Can a man on Shared Parental Leave base a sex discrimination claim on being paid less than a woman on Adoption Leave?
No, held the EAT in Price v Powys County Council; the two aren't comparable.
The Claimant took Shared Parental Leave ('SPL') as soon as his wife's compulsory maternity leave had ended. Under the Council's policy, he only got pay equal to statutory maternity pay, whereas the Council paid full pay to employees on Adoption Leave. Comparing himself to a female colleague on Adoption Leave, the Claimant alleged direct sex discrimination. The tribunal dismissed the claim as the comparator was wrong, listing five differences between employees on SPL and on Adoption Leave, one of which (that there was 'compulsory' adoption leave) was wrong.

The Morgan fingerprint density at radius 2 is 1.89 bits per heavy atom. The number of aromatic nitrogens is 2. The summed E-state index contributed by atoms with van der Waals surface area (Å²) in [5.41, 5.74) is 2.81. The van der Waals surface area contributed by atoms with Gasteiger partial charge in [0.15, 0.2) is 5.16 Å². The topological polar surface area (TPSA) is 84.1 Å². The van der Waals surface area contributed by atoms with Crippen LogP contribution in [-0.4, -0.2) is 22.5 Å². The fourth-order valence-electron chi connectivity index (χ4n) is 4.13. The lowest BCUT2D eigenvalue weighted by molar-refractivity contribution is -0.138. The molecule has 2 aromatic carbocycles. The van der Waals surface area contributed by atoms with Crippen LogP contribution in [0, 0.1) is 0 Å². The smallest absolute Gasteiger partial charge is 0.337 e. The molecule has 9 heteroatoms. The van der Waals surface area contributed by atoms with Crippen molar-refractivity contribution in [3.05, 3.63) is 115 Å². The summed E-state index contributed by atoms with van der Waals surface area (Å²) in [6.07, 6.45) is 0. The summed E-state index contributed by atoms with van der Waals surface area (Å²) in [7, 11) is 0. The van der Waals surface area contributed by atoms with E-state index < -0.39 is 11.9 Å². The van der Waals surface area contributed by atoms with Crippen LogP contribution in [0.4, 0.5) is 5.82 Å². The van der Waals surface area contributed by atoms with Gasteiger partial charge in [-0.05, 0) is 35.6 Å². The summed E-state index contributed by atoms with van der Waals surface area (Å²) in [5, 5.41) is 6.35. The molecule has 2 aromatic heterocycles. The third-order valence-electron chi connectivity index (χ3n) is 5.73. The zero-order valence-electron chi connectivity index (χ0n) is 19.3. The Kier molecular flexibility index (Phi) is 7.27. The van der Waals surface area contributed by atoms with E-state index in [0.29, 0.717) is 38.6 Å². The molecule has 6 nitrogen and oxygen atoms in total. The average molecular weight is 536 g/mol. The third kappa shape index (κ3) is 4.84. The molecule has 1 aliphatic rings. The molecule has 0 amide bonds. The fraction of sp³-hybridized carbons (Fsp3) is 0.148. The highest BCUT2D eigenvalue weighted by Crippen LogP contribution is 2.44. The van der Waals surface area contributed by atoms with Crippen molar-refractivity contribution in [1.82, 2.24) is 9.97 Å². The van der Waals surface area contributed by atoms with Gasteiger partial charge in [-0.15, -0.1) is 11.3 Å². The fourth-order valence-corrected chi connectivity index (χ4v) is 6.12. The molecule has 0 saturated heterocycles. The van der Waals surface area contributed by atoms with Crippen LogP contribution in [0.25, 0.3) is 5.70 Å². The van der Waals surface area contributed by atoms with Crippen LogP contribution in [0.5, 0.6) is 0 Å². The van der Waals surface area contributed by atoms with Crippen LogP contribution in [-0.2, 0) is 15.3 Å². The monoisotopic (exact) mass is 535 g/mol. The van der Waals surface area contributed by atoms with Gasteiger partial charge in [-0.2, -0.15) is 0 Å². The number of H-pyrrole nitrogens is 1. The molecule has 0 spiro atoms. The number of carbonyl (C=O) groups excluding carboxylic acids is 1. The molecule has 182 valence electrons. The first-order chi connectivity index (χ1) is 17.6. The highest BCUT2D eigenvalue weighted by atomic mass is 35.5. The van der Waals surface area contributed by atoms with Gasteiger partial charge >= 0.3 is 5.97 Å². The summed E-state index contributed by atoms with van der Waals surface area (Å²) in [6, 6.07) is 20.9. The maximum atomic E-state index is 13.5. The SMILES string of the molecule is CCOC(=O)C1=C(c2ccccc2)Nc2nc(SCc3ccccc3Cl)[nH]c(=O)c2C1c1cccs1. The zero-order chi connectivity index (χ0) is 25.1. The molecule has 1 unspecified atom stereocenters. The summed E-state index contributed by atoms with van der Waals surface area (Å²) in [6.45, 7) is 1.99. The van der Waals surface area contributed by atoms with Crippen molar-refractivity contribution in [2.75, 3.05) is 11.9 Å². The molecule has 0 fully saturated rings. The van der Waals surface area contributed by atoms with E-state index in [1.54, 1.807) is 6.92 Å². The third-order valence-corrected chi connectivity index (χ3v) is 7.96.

The EAT dismissed the appeal, regardless of the tribunal's error, its decision was right, applying the Court of Appeal's decision in Capita Customer Management Ltd v Ali. Adoption Leave is materially different to SPL, its purposes go beyond providing childcare. The requirement in s23 of the Equality Act 2010 that there must be no material difference in circumstances between the Claimant and his comparator was not met, so the claim failed.
Thanks to Ed McFarlane of Law at Work for preparing this case summary.